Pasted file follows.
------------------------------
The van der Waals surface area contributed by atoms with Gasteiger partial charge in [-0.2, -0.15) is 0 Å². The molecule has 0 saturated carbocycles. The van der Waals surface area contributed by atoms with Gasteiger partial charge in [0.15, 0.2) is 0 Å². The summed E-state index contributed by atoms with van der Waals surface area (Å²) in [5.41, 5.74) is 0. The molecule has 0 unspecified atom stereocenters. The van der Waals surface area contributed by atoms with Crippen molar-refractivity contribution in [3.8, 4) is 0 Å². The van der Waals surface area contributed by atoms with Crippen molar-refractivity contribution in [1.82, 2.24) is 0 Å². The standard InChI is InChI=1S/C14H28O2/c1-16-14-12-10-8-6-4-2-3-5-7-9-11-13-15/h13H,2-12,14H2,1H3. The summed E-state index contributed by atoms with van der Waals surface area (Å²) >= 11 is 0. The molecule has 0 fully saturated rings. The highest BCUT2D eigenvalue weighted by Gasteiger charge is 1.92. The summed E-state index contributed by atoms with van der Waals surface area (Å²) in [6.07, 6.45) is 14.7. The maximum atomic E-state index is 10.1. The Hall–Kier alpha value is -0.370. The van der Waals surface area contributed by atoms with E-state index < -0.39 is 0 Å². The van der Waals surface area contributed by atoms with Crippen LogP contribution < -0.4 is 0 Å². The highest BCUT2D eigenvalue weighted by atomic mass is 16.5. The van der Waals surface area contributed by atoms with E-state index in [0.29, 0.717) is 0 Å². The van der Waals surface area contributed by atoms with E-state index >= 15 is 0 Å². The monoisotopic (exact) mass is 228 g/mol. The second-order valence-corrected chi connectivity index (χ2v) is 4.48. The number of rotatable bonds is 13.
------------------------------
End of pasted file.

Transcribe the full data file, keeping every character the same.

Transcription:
The van der Waals surface area contributed by atoms with Gasteiger partial charge in [-0.2, -0.15) is 0 Å². The molecule has 0 saturated carbocycles. The van der Waals surface area contributed by atoms with Gasteiger partial charge in [0.15, 0.2) is 0 Å². The summed E-state index contributed by atoms with van der Waals surface area (Å²) in [5.41, 5.74) is 0. The molecule has 0 unspecified atom stereocenters. The van der Waals surface area contributed by atoms with Crippen molar-refractivity contribution in [3.8, 4) is 0 Å². The van der Waals surface area contributed by atoms with Crippen molar-refractivity contribution in [1.82, 2.24) is 0 Å². The standard InChI is InChI=1S/C14H28O2/c1-16-14-12-10-8-6-4-2-3-5-7-9-11-13-15/h13H,2-12,14H2,1H3. The summed E-state index contributed by atoms with van der Waals surface area (Å²) >= 11 is 0. The molecule has 0 fully saturated rings. The highest BCUT2D eigenvalue weighted by Gasteiger charge is 1.92. The summed E-state index contributed by atoms with van der Waals surface area (Å²) in [6.07, 6.45) is 14.7. The maximum atomic E-state index is 10.1. The Hall–Kier alpha value is -0.370. The van der Waals surface area contributed by atoms with E-state index < -0.39 is 0 Å². The van der Waals surface area contributed by atoms with Crippen LogP contribution < -0.4 is 0 Å². The highest BCUT2D eigenvalue weighted by atomic mass is 16.5. The van der Waals surface area contributed by atoms with E-state index in [0.29, 0.717) is 0 Å². The van der Waals surface area contributed by atoms with E-state index >= 15 is 0 Å². The monoisotopic (exact) mass is 228 g/mol. The second-order valence-corrected chi connectivity index (χ2v) is 4.48. The number of rotatable bonds is 13.